Featured Project: Wood Conservation
Centennial Comfort Stations
Fairmount Park Commission
Built as restroom facilities for the 1876 Centennial Exhibition in Philadelphia, the two Centennial Comfort Stations are located to the south of the Horticultural Hall Complex in West Fairmount Park, Philadelphia. Remarkably, the two structures are among the few surviving utilitarian facilities from any nineteenth century international exposition. Both buildings are similar in construction and plan, constructed of brick with unique small mortar joints or “butter” joints, with wooden exterior elements, slate roofs, and copper detailing. Currently used as storage sheds, the buildings are in the process of being re-used as office space for the Japanese house (Shofuso).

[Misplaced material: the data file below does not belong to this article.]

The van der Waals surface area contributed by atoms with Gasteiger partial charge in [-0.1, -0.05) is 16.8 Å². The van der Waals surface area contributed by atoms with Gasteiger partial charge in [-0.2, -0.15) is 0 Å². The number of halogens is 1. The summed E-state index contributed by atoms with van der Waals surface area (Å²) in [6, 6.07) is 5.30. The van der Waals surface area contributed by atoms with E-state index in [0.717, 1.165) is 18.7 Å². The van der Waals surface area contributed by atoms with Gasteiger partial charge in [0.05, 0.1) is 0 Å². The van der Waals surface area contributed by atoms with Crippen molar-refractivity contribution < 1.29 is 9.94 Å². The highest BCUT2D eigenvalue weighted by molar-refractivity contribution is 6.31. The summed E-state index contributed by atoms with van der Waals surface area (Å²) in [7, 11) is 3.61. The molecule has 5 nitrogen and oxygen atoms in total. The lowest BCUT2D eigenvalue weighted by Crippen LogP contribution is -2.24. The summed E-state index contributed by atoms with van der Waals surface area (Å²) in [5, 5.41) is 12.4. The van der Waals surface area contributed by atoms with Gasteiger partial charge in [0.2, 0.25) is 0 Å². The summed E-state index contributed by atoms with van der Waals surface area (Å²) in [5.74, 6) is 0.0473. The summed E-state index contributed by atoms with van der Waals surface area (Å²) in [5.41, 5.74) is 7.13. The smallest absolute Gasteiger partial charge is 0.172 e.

The Trust began the conservation of the buildings’ millwork in 2011. The project includes restoration of the building’s historic windows, consolidation and epoxy filling of door and window jambs, the conservation and replication of original exterior woodwork where needed, and the installation of salvaged exterior doors. For replicated crown molding, the Trust used thermally treated poplar wood. Poplar, which is traditional unsuitably for exterior wood but easily available locally, becomes more water resistant and decay resistant when treated with gradual heat.
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